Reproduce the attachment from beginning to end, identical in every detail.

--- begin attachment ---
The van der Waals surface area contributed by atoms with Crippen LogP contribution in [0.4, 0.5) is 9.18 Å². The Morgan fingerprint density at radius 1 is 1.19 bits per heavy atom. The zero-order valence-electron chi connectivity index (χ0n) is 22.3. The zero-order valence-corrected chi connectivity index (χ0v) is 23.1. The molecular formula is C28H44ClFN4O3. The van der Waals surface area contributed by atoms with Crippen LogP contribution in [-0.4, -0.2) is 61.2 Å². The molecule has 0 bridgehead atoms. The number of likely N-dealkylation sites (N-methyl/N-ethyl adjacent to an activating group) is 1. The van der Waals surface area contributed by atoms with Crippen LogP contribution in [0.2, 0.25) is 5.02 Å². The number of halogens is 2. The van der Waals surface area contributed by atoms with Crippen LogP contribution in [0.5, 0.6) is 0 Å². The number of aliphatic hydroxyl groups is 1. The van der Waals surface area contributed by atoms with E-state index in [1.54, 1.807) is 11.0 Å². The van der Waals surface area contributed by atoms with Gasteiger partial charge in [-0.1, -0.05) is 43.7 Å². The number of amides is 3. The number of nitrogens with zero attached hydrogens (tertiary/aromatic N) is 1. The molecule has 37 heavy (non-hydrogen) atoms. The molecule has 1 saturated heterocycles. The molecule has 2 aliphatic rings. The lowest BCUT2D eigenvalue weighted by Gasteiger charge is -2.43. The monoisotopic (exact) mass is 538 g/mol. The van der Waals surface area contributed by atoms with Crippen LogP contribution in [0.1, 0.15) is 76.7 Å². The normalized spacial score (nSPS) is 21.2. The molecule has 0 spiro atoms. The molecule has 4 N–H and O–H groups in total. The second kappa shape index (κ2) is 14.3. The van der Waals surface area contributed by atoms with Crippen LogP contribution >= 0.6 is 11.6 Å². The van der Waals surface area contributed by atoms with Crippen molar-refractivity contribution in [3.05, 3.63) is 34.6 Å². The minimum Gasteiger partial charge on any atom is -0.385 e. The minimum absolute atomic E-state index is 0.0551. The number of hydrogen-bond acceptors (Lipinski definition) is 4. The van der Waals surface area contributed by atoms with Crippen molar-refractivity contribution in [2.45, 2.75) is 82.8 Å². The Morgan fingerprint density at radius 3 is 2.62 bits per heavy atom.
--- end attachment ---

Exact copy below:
The van der Waals surface area contributed by atoms with Crippen LogP contribution in [0.4, 0.5) is 9.18 Å². The Morgan fingerprint density at radius 1 is 1.19 bits per heavy atom. The zero-order valence-electron chi connectivity index (χ0n) is 22.3. The zero-order valence-corrected chi connectivity index (χ0v) is 23.1. The molecular formula is C28H44ClFN4O3. The van der Waals surface area contributed by atoms with Crippen LogP contribution in [-0.4, -0.2) is 61.2 Å². The molecule has 0 bridgehead atoms. The number of likely N-dealkylation sites (N-methyl/N-ethyl adjacent to an activating group) is 1. The van der Waals surface area contributed by atoms with Crippen LogP contribution in [0.2, 0.25) is 5.02 Å². The number of halogens is 2. The van der Waals surface area contributed by atoms with Crippen LogP contribution in [0.5, 0.6) is 0 Å². The number of aliphatic hydroxyl groups is 1. The van der Waals surface area contributed by atoms with E-state index in [1.54, 1.807) is 11.0 Å². The van der Waals surface area contributed by atoms with Gasteiger partial charge in [-0.1, -0.05) is 43.7 Å². The number of amides is 3. The number of nitrogens with zero attached hydrogens (tertiary/aromatic N) is 1. The molecule has 37 heavy (non-hydrogen) atoms. The molecule has 1 saturated heterocycles. The molecule has 2 aliphatic rings. The lowest BCUT2D eigenvalue weighted by Gasteiger charge is -2.43. The monoisotopic (exact) mass is 538 g/mol. The van der Waals surface area contributed by atoms with Crippen LogP contribution in [0.1, 0.15) is 76.7 Å². The normalized spacial score (nSPS) is 21.2. The molecule has 0 spiro atoms. The molecule has 4 N–H and O–H groups in total. The second kappa shape index (κ2) is 14.3. The van der Waals surface area contributed by atoms with Crippen LogP contribution >= 0.6 is 11.6 Å². The van der Waals surface area contributed by atoms with Crippen molar-refractivity contribution in [3.05, 3.63) is 34.6 Å². The minimum Gasteiger partial charge on any atom is -0.385 e. The minimum absolute atomic E-state index is 0.0551. The number of hydrogen-bond acceptors (Lipinski definition) is 4. The van der Waals surface area contributed by atoms with Crippen molar-refractivity contribution in [2.45, 2.75) is 82.8 Å². The Morgan fingerprint density at radius 3 is 2.62 bits per heavy atom.